I suggest there’s a lot to relearn here and that our thinking should be different. We have to relearn this topic even though it challenges the conventional wisdom about safety stock/buffer stock calculation and all those inventory drivers we’ve mentioned.

I understand it may sound a bit self-serving here, but our white paper “The Business Intelligence & Supply Chain Management Challenge: Create Profit, Service Level & Working Capital Improvement,” covers a lot of what I’ve alluded to here, although, I admit, upon your first reading, it may seem somewhat counterintuitive to you. It’s available on our website at: It doesn’t involve new software!

In fact, the concepts employed are featured, in even a more granular and illustrative fashion, in Episode 6 of our ‘MCA Talk’ Podcast Series – “Distribution on the Cusp of Metamorphosis.” Listen in conjunction with the white paper; it provides a full tutorial.

4) A new breed of Supply Chain Manager – what should the Supply Chain Manager of the future look like? Although some people may say that we actually need data scientists, the key attributes that I believe are required are:

  • The ability to develop the necessary data requirements, data flows, the data visualization and the utilization format to support supply chain decision making at every level of demand echelon (manufacturing or other supplier source) and at the distribution network echelon level. That sounds like a Data Architect to me.
  • Skills in supply chain management risk, resilience and supply chain relationship management.

The term Data Scientist is really more of a key attribute for demand planners. They must be able to follow the money for daily inventory planning decisions with objective analysis that supports a high-quality planning basis. Particularly during these times, very critical analysis is required for product shortage and allocation decision making.

So, this new breed of Supply Chain Manager must be able to lead and align what should be a data-rich environment, providing greater insight capability. In other words, yes, they become the data architects.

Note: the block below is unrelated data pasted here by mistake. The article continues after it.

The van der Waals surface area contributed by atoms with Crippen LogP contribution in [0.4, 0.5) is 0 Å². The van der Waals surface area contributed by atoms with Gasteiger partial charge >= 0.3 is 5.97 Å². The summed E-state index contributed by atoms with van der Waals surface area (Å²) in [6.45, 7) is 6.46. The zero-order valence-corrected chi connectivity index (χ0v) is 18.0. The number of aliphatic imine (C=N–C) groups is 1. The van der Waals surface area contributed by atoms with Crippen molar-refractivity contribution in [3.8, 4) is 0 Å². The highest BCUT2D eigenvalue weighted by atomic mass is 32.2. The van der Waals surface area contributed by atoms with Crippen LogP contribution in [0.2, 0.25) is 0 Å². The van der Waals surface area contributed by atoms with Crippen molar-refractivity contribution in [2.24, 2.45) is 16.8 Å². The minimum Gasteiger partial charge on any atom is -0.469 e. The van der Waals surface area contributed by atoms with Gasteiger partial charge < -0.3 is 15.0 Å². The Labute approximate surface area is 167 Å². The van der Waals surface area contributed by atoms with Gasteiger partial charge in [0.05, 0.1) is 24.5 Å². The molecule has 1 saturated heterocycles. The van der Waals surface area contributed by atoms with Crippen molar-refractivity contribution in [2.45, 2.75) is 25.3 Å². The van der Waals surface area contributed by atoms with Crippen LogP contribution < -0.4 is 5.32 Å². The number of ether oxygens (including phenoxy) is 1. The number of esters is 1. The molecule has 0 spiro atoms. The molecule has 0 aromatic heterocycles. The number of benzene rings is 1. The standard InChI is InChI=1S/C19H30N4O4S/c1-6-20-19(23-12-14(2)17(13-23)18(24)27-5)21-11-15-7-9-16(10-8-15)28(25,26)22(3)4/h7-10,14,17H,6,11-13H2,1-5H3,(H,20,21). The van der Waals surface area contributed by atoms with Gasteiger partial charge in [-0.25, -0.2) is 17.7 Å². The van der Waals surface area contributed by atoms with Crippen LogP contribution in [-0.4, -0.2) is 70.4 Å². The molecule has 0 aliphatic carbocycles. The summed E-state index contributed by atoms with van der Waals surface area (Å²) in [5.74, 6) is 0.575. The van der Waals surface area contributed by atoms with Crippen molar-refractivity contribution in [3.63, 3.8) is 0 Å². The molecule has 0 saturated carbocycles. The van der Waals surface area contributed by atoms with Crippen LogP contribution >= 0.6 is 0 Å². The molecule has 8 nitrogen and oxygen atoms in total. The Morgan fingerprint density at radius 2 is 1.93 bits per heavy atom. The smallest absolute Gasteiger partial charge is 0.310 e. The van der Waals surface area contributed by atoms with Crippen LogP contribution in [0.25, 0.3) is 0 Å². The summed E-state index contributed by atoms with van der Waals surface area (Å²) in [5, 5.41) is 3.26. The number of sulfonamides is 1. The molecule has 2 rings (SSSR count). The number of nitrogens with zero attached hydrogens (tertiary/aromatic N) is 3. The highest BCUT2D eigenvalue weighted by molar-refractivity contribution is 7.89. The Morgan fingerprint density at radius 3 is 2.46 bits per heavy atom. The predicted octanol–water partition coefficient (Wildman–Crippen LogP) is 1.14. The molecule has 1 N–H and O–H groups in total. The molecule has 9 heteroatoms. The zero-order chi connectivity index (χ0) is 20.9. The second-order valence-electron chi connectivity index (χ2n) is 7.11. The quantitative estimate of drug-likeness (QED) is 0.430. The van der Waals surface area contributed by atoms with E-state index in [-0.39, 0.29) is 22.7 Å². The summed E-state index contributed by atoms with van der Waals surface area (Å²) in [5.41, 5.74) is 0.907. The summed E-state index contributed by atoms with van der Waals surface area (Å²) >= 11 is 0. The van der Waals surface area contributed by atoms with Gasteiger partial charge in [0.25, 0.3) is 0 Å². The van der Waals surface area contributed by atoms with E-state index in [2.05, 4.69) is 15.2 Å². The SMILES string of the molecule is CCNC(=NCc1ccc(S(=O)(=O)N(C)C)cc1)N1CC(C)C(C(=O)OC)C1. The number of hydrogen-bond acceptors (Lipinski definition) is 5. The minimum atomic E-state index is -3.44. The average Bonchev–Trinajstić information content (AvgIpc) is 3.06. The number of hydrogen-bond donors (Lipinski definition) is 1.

You know, even our old friend Nostradamus would have found making a prediction rather difficult when it comes to current supply chain woes.

Let’s not pretend that the current supply chain crisis means throwing new and/or different practices out the window or is seemingly impossible to mitigate. And it doesn’t always mean needing new or significant investments in software. It may simply require thinking differently. It may need a new way of thinking about the continuous design of your supply chains that outsmarts the disruption at least most of the time!

Let’s prioritize the adoption of capabilities that eliminate functional and data silos, which are barriers to continuous supply chain design. Create an environment for learning, planning and execution with the entire community of your supply chain decisions makers, both internally and externally.

If you believe as I do that there is a clear connection between performance and the competitive value of the data – the information – that resides in your company, then the use of business intelligence and its associated analytics can differentiate your company from the competition. Why leave the numbers and information you possess to interpretation, or to your own beliefs, or maybe even letting it languish because of an uncertainty about how to act on it?

There is good reason to believe that with some creative thinking our future supply chains can be more balanced, both efficient and resilient at the same time, while becoming more collaborative rather than just transactional.

The current gridlock probably means facing additional pain for a while, but there is a pathway ahead.

Howard ColemanHoward W. Coleman, principal at MCA Associates, a management consulting firm, works with wholesale distribution and manufacturing companies seeking and committed to operational excellence, implementing continuous improvement solutions and much more. Howard is also the creator of the “MCA Talk” Podcast Series: Distribution on the Cusp of Metamorphosis. Contact him at (203) 906-7268 or by email at

This article originally appeared in the May/June 2022 issue of Industrial Supply magazine. Copyright 2022, Direct Business Media.